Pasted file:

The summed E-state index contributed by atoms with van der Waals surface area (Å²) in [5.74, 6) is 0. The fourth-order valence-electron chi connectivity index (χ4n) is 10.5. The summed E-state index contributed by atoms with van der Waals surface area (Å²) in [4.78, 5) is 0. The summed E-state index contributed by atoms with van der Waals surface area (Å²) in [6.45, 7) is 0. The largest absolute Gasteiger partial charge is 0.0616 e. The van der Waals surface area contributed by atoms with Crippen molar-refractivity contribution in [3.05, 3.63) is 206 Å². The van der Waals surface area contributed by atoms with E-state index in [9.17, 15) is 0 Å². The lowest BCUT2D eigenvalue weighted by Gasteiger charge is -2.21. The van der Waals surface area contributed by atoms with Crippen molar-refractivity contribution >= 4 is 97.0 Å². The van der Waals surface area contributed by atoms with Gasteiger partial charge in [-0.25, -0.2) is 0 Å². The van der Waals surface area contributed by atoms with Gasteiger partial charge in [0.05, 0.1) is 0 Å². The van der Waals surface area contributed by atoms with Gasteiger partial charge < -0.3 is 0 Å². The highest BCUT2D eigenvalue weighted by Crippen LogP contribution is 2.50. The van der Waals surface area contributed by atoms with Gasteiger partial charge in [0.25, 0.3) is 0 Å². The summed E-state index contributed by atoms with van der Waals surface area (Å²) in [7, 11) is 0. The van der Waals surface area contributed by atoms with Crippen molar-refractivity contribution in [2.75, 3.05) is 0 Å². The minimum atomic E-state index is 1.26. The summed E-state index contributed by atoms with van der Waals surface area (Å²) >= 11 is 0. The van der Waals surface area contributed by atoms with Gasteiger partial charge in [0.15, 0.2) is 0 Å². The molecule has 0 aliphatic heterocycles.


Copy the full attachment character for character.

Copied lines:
The summed E-state index contributed by atoms with van der Waals surface area (Å²) in [5.74, 6) is 0. The fourth-order valence-electron chi connectivity index (χ4n) is 10.5. The summed E-state index contributed by atoms with van der Waals surface area (Å²) in [4.78, 5) is 0. The summed E-state index contributed by atoms with van der Waals surface area (Å²) in [6.45, 7) is 0. The largest absolute Gasteiger partial charge is 0.0616 e. The van der Waals surface area contributed by atoms with Crippen molar-refractivity contribution in [3.05, 3.63) is 206 Å². The van der Waals surface area contributed by atoms with E-state index in [9.17, 15) is 0 Å². The lowest BCUT2D eigenvalue weighted by Gasteiger charge is -2.21. The van der Waals surface area contributed by atoms with Crippen molar-refractivity contribution >= 4 is 97.0 Å². The van der Waals surface area contributed by atoms with Gasteiger partial charge in [-0.25, -0.2) is 0 Å². The van der Waals surface area contributed by atoms with Gasteiger partial charge in [0.05, 0.1) is 0 Å². The van der Waals surface area contributed by atoms with Gasteiger partial charge < -0.3 is 0 Å². The highest BCUT2D eigenvalue weighted by Crippen LogP contribution is 2.50. The van der Waals surface area contributed by atoms with Gasteiger partial charge in [0.25, 0.3) is 0 Å². The summed E-state index contributed by atoms with van der Waals surface area (Å²) in [7, 11) is 0. The van der Waals surface area contributed by atoms with Crippen molar-refractivity contribution in [2.75, 3.05) is 0 Å². The minimum atomic E-state index is 1.26. The summed E-state index contributed by atoms with van der Waals surface area (Å²) >= 11 is 0. The van der Waals surface area contributed by atoms with Gasteiger partial charge in [0.15, 0.2) is 0 Å². The molecule has 0 aliphatic heterocycles.